How Can India Curb Rentrepreneurs and Non-Merit Politics? - The New Indian Express

How Can India Curb Rentrepreneurs and Non-Merit Politics?

Published: 09th March 2014 06:00 AM

Last Updated: 09th March 2014 12:57 AM

The stock market is in a lather, the Sensex rising in a spiral of optimism. D-Street is betting its moolah and investing its faith on a ‘Modification of the economy’. Thanks to years of stasis, phrases like decisive, authoritative, even authoritarian, are being bandied about with a seductive ring. Yet there is no denying that the road to growth and salvation will be long and arduous. The narrative of falling growth, stalled investments and sliding savings is yielding, true, but to new nightmares. The discourse on the economy is moving from ‘known knowns’ to ‘known unknowns’ exacerbating fears of ‘unknown unknowns’. To borrow from Oscar Wilde, it is a crisis that, just yet, has no name.

The crisis in the economy is in some ways cyclical, one that has been foretold many times over. Conventional wisdom has it that governments subsidise the people. The harsh political truth is it is the taxpayer who is subsidising political enterprise. There is little focus on productivity of resources deployed. Neither is there any concern that burgeoning deficits lead to confiscation of future incomes and wealth. That doesn’t though stop regimes from preaching the prose opportunistically. Consider these pan-party nuggets:

• The government’s coffers are empty: V P Singh on taking over as PM on December 3, 1989.

• The fiscal imbalance is the root cause of the twin problems of inflation and the difficult balance of payments situation: Madhu Dandavate, Budget 1990-91

• Neither the government nor the economy can live beyond its means for long: Yashwant Sinha, on March 4, 1991, in the budget that could not be presented.

• There has been an unsustainable increase in government expenditure. Budgetary subsidies with questionable social and economic impact have been allowed to grow to an alarming extent: Manmohan Singh, Budget 1991-92

• Fiscal and revenue deficits are too high and are undermining our ability to bring down interest rates, stimulate investment and growth: Yashwant Sinha, Budget 1999-2000.

• We are now at a juncture when it is necessary to take hard decisions: Pranab Mukherjee, March 16, 2012, presenting Budget 2012-13

• Money does not grow on trees: Prime Minister Manmohan Singh, September 21, 2012

This year marks a quarter of a century after the debilitating crisis of 1990-91. Has India’s political class learnt any lessons?

In 1991-92, the Government of India borrowed Rs 22 crore per day, every day (gross borrowings). In 2014-15, the Government of India will borrow Rs 68 crore every hour of the day. That is, Rs1,635 crore every single day. Of this, Rs 1,169 crore per day is being borrowed to pay interest on past borrowings. If this was a company—borrowing to pay interest—it would be technically defined as bankrupt.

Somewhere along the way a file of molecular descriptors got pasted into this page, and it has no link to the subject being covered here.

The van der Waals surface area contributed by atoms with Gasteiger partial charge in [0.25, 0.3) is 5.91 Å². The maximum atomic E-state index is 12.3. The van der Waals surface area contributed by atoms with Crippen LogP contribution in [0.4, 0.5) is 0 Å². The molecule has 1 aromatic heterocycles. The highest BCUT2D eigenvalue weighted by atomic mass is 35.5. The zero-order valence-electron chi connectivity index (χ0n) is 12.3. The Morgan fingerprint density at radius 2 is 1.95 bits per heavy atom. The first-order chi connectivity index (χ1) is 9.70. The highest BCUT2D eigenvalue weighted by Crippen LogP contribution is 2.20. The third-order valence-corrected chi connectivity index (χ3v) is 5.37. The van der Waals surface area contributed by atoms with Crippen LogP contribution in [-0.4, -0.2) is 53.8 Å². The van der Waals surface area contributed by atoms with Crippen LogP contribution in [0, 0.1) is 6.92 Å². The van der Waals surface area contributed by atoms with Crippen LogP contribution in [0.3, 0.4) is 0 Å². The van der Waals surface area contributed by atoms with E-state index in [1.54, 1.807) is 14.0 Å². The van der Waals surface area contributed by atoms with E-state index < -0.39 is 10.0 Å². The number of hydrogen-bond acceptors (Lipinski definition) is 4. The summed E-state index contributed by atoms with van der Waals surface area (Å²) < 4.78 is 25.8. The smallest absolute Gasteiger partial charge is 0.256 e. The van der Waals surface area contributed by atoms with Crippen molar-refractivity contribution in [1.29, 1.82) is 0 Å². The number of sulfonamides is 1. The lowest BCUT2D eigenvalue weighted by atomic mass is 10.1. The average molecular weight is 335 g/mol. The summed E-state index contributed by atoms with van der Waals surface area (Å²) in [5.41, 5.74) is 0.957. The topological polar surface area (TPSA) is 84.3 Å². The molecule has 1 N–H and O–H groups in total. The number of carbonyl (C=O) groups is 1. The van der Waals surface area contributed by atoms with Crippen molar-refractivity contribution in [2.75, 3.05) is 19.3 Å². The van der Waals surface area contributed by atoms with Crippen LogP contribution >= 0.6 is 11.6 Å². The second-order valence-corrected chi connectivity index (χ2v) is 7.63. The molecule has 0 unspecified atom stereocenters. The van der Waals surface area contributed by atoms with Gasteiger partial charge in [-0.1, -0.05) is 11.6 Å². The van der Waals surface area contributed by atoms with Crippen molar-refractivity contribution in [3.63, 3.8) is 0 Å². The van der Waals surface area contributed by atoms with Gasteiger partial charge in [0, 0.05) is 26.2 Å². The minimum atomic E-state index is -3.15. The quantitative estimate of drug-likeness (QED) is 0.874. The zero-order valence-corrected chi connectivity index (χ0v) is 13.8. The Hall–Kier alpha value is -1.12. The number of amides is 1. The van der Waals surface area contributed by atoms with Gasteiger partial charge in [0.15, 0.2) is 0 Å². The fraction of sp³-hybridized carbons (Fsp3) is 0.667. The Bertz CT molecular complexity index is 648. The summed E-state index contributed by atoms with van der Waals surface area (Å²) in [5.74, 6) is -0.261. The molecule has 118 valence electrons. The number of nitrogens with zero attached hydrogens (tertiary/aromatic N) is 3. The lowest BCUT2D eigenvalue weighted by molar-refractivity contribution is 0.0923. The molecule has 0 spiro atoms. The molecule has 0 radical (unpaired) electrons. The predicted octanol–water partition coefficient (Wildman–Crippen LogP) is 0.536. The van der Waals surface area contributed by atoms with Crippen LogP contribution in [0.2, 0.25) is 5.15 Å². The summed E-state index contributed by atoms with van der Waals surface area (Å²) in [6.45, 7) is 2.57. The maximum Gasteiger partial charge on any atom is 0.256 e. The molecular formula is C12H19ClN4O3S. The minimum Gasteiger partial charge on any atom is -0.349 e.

It could be argued that as an economy grows, it must find resources to fund development; therefore, some borrowing is legitimate. This pre-supposes productivity and efficiency. Fact is, while India’s GDP rose from $275 billion to $1.8 trillion, borrowings shot up from Rs 8,279 crore to nearly Rs 6 lakh crore. And how was revenue growth? Tax revenues (net of states share) rose from Rs 50,069 crore to Rs 986,417 crore. What does the math tell us? Between 1991-92 and 2013-14, GDP grew 6.5 times, revenues grew 19 times, and borrowings grew 72 times. (Sure, there is inflation and these are in nominal terms, but inefficiency of resource deployment is undeniable.)

Some would say borrowings are essential to provide social succour as subsidies to the less fortunate. Between 1991-92 and 2014-15, subsidies rose from Rs 12,253 crore to Rs 255,708 crore, about 20 times. Contrast this with the rise in borrowings as also outcomes. India spends close to Rs 6 lakh crore, between the Centre and states, on the social sector. In 1990, India was ranked 123 of 160 by the UN Human Development Index. In 2013, it is ranked 136 of 186 nations. Consider the performance of others in poverty reduction: Brazil from 17.2 per cent of the population in 1990 to 6.1 per cent in 2009. China from 60.2 per cent in 1990 to 13.1 per cent in 2008. India from 49.4 per cent in 1990 to 32.7 per cent in 2010. Even if you factor the government’s claim of bringing down poverty to 22 per cent, India underperforms both Brazil and China.

India’s failures are the consequence of the failure of the democratic process and of voters—to check hijack of crony capitalism and the ideology of profligacy. Voters have also failed to hold parties accountable for outcomes. Nine years into being, the much-discussed MGNREGS has delivered jobs to a fraction of the rural workforce.

Yes, it has lifted wages, but left the workforce without competing job opportunities at similar wages. Parliament passed a new Food Security Act that covers 67 per cent of the populace even as 56 per cent of grains on PDS don’t reach intended beneficiaries. Ditto the state of health and education.

India’s political economy is roughly sliced into five quintiles—the bottom three are occupied by those seeking entitlements and the top by those wrenching rent from the system. The equation is simple: political parties enable rent so their business model is funded, and expand entitlement to retain their share in the political market. This kind of non-merit politics leaves little room for economics of merit the middle class aspires for.

The fundamental question voters must ask and political parties must elaborate on is: can there be equity without efficiency? Without efficiency, politics will be reduced to a parade of promises when it should be about performance.

Shankkar Aiyar is the author of  Accidental India: A History of the Nation’s Passage through Crisis and Change

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